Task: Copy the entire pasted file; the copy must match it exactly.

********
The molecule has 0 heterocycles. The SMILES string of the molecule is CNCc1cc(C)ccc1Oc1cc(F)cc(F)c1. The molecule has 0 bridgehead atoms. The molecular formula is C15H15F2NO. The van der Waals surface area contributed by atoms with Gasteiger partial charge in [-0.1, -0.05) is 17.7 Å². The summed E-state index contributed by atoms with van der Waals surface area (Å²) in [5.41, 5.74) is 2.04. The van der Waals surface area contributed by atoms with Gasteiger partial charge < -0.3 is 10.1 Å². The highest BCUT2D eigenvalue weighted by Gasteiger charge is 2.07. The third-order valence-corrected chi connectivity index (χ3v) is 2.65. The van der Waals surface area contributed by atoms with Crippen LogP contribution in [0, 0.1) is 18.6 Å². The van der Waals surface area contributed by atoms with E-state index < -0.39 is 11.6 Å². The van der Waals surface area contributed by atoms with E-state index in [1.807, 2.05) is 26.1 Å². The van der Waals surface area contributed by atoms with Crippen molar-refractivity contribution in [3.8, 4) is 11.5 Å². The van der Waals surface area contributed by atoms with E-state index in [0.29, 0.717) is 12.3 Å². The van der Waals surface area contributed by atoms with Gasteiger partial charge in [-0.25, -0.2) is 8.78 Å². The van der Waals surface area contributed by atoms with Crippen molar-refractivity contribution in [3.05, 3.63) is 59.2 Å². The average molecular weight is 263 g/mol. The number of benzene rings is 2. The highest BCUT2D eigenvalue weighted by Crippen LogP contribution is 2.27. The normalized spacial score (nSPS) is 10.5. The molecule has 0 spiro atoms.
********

The molecule has 0 heterocycles. The SMILES string of the molecule is CNCc1cc(C)ccc1Oc1cc(F)cc(F)c1. The molecule has 0 bridgehead atoms. The molecular formula is C15H15F2NO. The van der Waals surface area contributed by atoms with Gasteiger partial charge in [-0.1, -0.05) is 17.7 Å². The summed E-state index contributed by atoms with van der Waals surface area (Å²) in [5.41, 5.74) is 2.04. The van der Waals surface area contributed by atoms with Gasteiger partial charge < -0.3 is 10.1 Å². The highest BCUT2D eigenvalue weighted by Gasteiger charge is 2.07. The third-order valence-corrected chi connectivity index (χ3v) is 2.65. The van der Waals surface area contributed by atoms with Crippen LogP contribution in [0, 0.1) is 18.6 Å². The van der Waals surface area contributed by atoms with E-state index < -0.39 is 11.6 Å². The van der Waals surface area contributed by atoms with E-state index in [1.807, 2.05) is 26.1 Å². The van der Waals surface area contributed by atoms with Crippen molar-refractivity contribution in [3.8, 4) is 11.5 Å². The van der Waals surface area contributed by atoms with E-state index in [0.29, 0.717) is 12.3 Å². The van der Waals surface area contributed by atoms with Gasteiger partial charge in [-0.25, -0.2) is 8.78 Å². The van der Waals surface area contributed by atoms with Crippen molar-refractivity contribution in [3.05, 3.63) is 59.2 Å². The average molecular weight is 263 g/mol. The number of benzene rings is 2. The highest BCUT2D eigenvalue weighted by Crippen LogP contribution is 2.27. The normalized spacial score (nSPS) is 10.5. The molecule has 0 spiro atoms.